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Sunday 10 April 2011

Into the Woods

I have always been proud to say that I hate musicals - their terrible plots, worse music, corny dialogue, artificial sentiment, manipulative emotional content - that is, until a few weeks ago. Kings Musical Theatre did a run of performances of Sondheim's musical Into The Woods, and I can honestly say it was superlative in every way. As a comedy it's superb - consistently laugh out loud funny (though the comic acting in this particular production was excellent, it has to be said). Dramatically it is also very strong, characters mostly brilliantly drawn, story arcs polished and logical, plot logical, cogent and gripping. And musically - the whole thing uses an almost obsessively small range of motives which add a real structural unity and integrity to the piece, very similar to that found in the musically more generous, but similarly tightly constructed score of Westside Story. If there aren't many hummable tunes, the score is all the more impressive for being so compelling musically and never flagging in interest - above all, what's needed is always provided (in this last way he has not a little in common with Strauss!). The orchestration (and by extention, the harmony) is always inventive, sometimes dazzling, occasionally extremely beautiful, and all done with such care and economy of means, though I can't work out if this is the handywork of Sondheim or his long time collaborator Jonathan Tunick. What really surprised me was that it treated and explored its themes in such an intellectually and morally engaging and adult way (far more honest and in depth than the much standard operatic repertory) - morality and conscience, responsibility, the relationship between the individual and society, good consequences from bad actions, bad consequences from good intentions - all standard theatrical material, but here somehow made fresh and interesting.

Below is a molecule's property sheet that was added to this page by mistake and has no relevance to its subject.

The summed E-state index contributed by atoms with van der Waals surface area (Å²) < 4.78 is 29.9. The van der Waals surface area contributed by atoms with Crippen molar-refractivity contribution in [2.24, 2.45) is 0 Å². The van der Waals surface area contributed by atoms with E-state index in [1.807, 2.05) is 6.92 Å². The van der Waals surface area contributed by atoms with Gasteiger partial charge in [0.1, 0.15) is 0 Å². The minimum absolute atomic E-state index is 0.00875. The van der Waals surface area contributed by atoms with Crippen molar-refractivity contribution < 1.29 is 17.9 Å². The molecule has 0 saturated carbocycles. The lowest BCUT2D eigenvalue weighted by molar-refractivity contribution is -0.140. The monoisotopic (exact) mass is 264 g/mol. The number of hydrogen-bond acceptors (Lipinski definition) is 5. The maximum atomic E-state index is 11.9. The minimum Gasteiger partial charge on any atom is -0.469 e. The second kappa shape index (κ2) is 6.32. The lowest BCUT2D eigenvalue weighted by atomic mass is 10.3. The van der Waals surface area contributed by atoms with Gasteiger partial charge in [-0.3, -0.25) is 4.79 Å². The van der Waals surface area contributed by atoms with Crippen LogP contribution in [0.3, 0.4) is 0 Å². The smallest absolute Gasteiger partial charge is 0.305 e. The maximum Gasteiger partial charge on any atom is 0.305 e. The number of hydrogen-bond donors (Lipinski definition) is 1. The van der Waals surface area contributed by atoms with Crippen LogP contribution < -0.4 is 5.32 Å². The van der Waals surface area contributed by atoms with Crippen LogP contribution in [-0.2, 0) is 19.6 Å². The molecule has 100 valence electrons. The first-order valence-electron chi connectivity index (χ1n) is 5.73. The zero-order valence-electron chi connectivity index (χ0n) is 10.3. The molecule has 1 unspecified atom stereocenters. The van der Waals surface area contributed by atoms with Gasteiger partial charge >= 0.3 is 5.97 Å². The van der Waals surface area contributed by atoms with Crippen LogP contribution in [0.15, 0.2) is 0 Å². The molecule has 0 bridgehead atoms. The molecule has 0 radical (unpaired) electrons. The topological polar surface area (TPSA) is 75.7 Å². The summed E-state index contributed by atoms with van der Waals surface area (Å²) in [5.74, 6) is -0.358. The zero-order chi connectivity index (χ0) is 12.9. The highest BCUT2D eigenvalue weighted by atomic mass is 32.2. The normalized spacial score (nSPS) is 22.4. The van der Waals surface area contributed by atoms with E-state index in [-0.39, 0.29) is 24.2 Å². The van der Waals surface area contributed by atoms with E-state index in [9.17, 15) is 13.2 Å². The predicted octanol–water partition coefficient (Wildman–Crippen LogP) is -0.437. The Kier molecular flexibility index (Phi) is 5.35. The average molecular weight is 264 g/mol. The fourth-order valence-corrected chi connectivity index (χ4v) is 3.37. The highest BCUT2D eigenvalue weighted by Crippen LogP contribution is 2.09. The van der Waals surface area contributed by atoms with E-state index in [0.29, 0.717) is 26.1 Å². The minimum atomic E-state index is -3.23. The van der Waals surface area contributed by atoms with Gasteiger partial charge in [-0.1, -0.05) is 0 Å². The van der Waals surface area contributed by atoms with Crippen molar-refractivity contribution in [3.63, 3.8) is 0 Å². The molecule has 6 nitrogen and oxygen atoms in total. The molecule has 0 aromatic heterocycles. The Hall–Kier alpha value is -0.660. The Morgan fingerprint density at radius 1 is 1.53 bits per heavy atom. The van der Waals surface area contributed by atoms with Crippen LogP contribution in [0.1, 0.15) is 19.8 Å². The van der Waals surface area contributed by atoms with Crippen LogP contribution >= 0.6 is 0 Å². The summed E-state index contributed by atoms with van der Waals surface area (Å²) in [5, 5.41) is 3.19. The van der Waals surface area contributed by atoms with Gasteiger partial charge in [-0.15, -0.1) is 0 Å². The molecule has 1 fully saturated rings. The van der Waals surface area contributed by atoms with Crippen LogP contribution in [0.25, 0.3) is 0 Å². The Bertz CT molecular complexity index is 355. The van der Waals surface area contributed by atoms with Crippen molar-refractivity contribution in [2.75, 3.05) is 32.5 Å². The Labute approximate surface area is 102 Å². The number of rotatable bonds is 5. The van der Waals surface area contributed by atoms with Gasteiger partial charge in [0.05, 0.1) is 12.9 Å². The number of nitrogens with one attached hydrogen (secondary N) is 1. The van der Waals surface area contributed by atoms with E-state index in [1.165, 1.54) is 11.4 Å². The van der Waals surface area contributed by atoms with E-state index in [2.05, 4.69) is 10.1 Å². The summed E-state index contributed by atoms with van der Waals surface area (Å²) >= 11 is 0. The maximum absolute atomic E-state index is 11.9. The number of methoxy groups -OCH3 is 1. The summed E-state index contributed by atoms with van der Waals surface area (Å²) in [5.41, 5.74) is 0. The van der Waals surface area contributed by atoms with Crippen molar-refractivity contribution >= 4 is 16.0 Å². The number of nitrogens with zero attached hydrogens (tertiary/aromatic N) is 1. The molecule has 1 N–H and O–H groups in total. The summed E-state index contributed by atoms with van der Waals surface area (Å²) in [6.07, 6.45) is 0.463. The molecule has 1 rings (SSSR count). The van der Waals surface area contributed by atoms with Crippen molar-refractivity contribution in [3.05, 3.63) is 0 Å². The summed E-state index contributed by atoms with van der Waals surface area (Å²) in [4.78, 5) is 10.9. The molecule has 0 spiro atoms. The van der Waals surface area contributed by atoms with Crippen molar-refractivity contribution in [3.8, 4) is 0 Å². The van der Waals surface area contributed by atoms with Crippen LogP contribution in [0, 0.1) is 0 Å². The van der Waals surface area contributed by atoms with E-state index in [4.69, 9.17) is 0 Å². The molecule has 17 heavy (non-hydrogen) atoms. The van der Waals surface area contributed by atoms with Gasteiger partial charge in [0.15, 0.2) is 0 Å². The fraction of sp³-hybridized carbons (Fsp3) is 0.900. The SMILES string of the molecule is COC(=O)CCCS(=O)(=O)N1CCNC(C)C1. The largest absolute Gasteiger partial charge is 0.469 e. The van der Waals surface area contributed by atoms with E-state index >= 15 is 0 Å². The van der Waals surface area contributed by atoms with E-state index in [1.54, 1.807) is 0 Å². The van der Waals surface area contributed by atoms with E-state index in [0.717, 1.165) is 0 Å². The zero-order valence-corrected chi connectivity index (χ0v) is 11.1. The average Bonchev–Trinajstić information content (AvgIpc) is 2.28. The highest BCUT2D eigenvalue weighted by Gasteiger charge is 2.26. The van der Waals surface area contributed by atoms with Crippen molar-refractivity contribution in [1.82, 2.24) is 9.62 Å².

I have to say that as an evening's entertainment I have not been so transported for a long while, and (I can't believe I'm writing this!) it was certainly more enjoyable, thought provoking and moving than much of what I have seen at the Royal Opera House this year. A student production of a musical! I am a bigot no longer.

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